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Meteoroid just misses skydiver

A video recently posted on YouTube appears to show a falling meteoroid just missing a skydiver in Norway. Fast forward to 1:31 to see it streak past.

"If you work out the mathematics, the odds of a 1-kilogram- rock (2.2 lbs.) passing within some 30 feet (9.1 meters) of a person on Earth's surface within 10 minutes is about 1 in 500 billion," Bill Cooke of NASA's Meteoroid Environment Office told Space.com. "You have a 1,000 times greater chance of winning the Powerball lottery."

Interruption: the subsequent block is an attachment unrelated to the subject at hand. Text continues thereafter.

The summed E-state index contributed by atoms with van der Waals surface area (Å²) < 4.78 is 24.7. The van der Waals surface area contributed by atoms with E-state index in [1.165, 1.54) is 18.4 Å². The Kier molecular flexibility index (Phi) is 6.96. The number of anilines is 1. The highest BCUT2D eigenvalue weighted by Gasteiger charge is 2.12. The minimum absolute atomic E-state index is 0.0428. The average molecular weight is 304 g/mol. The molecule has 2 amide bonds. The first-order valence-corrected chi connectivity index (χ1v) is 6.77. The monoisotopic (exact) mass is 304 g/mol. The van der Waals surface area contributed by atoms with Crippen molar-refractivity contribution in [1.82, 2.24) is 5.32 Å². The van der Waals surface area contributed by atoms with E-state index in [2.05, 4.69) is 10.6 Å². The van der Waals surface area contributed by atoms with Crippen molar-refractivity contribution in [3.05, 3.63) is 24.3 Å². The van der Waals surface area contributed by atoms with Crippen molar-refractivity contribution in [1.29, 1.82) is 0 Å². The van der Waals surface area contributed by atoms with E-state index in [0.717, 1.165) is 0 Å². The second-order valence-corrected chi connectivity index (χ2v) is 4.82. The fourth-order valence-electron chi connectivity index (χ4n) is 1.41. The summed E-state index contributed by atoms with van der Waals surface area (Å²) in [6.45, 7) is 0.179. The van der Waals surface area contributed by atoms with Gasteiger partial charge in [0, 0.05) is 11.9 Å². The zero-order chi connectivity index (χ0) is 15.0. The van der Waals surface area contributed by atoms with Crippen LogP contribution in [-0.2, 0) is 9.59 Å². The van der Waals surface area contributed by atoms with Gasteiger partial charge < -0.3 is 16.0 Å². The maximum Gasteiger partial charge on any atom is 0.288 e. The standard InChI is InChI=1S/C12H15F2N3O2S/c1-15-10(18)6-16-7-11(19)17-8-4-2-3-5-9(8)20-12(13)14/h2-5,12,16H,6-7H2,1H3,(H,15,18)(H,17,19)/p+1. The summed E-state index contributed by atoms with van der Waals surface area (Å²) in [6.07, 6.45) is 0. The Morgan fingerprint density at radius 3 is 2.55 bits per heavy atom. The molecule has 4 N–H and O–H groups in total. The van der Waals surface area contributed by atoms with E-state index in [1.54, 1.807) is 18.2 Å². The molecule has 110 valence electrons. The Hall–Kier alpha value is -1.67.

UPDATE: Over at Slate, Phil "Bad Astronmy" Plait wrote, "It is entirely possible that what the video shows is a smaller rock that fell out of the skydiver’s parachute."

Highlights of the Felix Baumgartner Red Bull Stratos "free-fall from space"

A highlight reel of yesterday's spectacular skydive from the edge of space. As blogged during the event, and reimagined in LEGO and cat GIF form, Austrian parachuter Felix Baumgartner dropped out of the stratosphere yesterday from a pressurized capsule, for the Red Bull Stratos mission. The successful jump (and, landing!) set world records for the highest freefall and highest manned balloon flight in history. Early specs, via Red Bull's Facebook page: Altitude: 128,097 ft. Duration of freefall: 4:19. Total jump time: 9:03. Speed: 1137 kmh. No beans. (via Laughing Squid)